“Government, law enforcement agencies and judiciary should strengthen the above law through arrests, trials and sentencing of culprits in order to protect minors and under-aged against sexual exploitation, abuse which incest is.”
He stated that the prosecution of culprits of incest is not common, saying, “I have seen several incest cases quashed in the family. The family name has to be protected, anyhow.
“Sexual education should include issues around incestuous relationships and consequences. Counseling services should also exist for victims and culprits.
“Fewer cases of divorce and single parenting could reduce cases of incest from parents to children. Economic empowerment will embolden a woman to report rape if husband is discovered in the act,” Ilesanmi added.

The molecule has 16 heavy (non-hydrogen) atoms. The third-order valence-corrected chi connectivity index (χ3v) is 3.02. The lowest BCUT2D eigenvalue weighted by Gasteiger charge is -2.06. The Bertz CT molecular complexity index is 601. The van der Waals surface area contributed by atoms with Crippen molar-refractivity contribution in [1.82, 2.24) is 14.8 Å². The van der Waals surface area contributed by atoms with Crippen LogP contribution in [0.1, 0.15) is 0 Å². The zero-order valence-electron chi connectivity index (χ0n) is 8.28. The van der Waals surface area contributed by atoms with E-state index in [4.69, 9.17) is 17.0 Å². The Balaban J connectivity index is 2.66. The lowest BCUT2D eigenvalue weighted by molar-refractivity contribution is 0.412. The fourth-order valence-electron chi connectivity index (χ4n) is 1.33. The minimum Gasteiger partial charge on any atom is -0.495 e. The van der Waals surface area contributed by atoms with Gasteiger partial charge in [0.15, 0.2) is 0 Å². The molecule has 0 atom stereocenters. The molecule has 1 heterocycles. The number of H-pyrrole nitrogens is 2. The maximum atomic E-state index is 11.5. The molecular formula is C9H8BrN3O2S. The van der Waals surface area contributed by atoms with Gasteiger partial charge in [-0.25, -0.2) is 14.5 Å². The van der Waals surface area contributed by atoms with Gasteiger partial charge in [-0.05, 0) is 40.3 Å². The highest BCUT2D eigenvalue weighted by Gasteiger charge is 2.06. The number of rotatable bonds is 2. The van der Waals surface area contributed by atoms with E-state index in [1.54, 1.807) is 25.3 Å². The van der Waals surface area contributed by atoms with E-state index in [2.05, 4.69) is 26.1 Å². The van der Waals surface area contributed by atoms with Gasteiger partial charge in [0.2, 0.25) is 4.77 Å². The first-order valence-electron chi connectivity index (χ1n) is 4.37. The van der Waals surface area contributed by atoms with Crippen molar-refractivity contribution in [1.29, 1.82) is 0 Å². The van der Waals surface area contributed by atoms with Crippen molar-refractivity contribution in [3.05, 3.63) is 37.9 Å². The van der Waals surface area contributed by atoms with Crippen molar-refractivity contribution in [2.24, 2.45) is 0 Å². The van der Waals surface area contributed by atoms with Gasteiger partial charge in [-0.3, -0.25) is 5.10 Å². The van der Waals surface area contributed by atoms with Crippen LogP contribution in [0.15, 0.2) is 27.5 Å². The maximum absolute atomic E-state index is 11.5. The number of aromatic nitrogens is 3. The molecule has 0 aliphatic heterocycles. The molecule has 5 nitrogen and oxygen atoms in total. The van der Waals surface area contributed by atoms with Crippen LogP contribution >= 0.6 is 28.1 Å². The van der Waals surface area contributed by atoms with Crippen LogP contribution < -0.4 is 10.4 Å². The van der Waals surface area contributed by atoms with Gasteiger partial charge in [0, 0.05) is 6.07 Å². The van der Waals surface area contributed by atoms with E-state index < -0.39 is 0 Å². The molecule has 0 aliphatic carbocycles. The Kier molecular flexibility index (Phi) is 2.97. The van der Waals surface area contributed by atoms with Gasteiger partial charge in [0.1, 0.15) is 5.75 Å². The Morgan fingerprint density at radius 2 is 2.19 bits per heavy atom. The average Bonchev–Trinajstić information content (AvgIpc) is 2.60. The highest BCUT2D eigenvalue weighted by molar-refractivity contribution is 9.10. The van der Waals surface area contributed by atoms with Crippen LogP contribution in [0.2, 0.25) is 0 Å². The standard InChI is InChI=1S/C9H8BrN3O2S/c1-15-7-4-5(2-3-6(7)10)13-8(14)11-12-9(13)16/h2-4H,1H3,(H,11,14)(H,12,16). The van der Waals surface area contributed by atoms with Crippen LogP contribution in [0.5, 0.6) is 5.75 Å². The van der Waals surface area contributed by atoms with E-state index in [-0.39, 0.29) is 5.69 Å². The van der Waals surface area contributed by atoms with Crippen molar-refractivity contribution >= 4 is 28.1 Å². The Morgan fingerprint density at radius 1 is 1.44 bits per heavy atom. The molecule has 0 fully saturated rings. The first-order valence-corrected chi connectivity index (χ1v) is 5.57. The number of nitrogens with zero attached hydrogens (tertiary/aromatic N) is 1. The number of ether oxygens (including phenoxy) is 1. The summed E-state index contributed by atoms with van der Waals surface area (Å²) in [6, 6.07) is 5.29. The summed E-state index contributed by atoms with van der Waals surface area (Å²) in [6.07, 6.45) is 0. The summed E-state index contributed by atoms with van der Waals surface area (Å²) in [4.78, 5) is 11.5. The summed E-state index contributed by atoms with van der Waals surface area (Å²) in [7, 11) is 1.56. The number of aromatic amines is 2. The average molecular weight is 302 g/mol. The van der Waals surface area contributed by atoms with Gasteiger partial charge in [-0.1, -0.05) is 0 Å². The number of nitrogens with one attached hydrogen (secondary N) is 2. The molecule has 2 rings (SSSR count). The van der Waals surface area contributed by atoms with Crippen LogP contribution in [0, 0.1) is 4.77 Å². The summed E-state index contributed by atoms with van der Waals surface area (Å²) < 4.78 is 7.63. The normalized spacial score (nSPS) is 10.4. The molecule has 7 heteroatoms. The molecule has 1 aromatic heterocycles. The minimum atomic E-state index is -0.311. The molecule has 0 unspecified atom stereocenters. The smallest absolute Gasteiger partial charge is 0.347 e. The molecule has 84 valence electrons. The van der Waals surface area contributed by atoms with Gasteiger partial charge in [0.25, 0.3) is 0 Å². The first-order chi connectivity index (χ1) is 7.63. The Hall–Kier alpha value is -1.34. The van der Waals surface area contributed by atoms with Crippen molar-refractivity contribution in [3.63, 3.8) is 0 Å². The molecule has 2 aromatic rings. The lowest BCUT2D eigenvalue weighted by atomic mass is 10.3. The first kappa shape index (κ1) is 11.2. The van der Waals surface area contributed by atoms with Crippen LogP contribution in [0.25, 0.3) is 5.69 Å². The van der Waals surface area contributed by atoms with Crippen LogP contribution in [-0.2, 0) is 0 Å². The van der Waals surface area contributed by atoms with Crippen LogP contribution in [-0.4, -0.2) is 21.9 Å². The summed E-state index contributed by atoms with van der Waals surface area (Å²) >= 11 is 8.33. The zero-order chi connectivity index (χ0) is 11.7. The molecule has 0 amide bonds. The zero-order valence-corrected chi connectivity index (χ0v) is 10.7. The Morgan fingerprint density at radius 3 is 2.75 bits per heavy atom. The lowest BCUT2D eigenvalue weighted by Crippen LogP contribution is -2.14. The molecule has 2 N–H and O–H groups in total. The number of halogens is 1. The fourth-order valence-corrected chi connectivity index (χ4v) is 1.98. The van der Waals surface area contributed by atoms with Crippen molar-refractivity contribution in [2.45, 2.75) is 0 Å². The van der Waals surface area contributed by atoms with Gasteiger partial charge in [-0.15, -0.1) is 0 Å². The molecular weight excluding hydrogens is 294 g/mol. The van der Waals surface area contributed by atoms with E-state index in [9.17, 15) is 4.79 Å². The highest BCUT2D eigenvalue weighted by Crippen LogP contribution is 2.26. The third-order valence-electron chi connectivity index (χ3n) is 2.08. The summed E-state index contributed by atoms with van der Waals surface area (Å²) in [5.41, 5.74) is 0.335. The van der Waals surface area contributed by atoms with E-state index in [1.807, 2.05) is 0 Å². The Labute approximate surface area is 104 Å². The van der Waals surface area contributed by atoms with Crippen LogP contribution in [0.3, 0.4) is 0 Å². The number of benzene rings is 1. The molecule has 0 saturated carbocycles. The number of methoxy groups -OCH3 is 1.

Victims as activists
Speaking as a guest on an Africa Independent Television (AIT) programme, Amazons, Founder/Executive Director, Sexual Offences Awareness and Victims Rehabilitation (SOAR) Initiatives, Chinyere Eyoh, said she was raped for eight years by her uncle.
Her words, “He started to sleep with me when I was five, but at age 13, I just told him that I wasn’t doing it again. He tried one or two times more, but I insisted that I was no longer allowing him.
“It is sad to say and I regret that until my dad died, I never told him. My mum didn’t know as well until I came out to tell my story when I started this work. When she heard, she was devastated. She wondered how such could have happened right under her nose without her even suspecting.